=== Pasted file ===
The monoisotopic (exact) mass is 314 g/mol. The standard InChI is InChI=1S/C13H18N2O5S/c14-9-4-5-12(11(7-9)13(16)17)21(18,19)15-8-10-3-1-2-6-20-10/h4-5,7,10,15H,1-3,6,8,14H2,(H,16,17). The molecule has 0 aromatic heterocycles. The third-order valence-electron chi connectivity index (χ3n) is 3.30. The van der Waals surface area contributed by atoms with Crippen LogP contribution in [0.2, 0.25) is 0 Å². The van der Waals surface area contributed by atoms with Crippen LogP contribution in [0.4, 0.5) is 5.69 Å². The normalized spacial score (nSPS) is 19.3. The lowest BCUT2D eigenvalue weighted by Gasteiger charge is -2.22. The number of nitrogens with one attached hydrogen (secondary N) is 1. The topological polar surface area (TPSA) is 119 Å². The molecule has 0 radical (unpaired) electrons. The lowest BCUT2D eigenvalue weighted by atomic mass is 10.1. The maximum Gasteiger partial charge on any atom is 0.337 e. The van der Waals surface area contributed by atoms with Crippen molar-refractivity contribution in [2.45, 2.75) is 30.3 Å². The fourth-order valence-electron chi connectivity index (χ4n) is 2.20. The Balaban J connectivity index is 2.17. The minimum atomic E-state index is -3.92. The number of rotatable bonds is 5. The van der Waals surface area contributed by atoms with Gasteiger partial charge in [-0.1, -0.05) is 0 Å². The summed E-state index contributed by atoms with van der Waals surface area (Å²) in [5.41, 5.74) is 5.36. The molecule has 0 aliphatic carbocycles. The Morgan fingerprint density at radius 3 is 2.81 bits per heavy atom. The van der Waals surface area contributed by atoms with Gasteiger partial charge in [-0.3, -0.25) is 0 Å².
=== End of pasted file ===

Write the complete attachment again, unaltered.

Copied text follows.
The monoisotopic (exact) mass is 314 g/mol. The standard InChI is InChI=1S/C13H18N2O5S/c14-9-4-5-12(11(7-9)13(16)17)21(18,19)15-8-10-3-1-2-6-20-10/h4-5,7,10,15H,1-3,6,8,14H2,(H,16,17). The molecule has 0 aromatic heterocycles. The third-order valence-electron chi connectivity index (χ3n) is 3.30. The van der Waals surface area contributed by atoms with Crippen LogP contribution in [0.2, 0.25) is 0 Å². The van der Waals surface area contributed by atoms with Crippen LogP contribution in [0.4, 0.5) is 5.69 Å². The normalized spacial score (nSPS) is 19.3. The lowest BCUT2D eigenvalue weighted by Gasteiger charge is -2.22. The number of nitrogens with one attached hydrogen (secondary N) is 1. The topological polar surface area (TPSA) is 119 Å². The molecule has 0 radical (unpaired) electrons. The lowest BCUT2D eigenvalue weighted by atomic mass is 10.1. The maximum Gasteiger partial charge on any atom is 0.337 e. The van der Waals surface area contributed by atoms with Crippen molar-refractivity contribution in [2.45, 2.75) is 30.3 Å². The fourth-order valence-electron chi connectivity index (χ4n) is 2.20. The Balaban J connectivity index is 2.17. The minimum atomic E-state index is -3.92. The number of rotatable bonds is 5. The van der Waals surface area contributed by atoms with Gasteiger partial charge in [-0.1, -0.05) is 0 Å². The summed E-state index contributed by atoms with van der Waals surface area (Å²) in [5.41, 5.74) is 5.36. The molecule has 0 aliphatic carbocycles. The Morgan fingerprint density at radius 3 is 2.81 bits per heavy atom. The van der Waals surface area contributed by atoms with Gasteiger partial charge in [-0.3, -0.25) is 0 Å².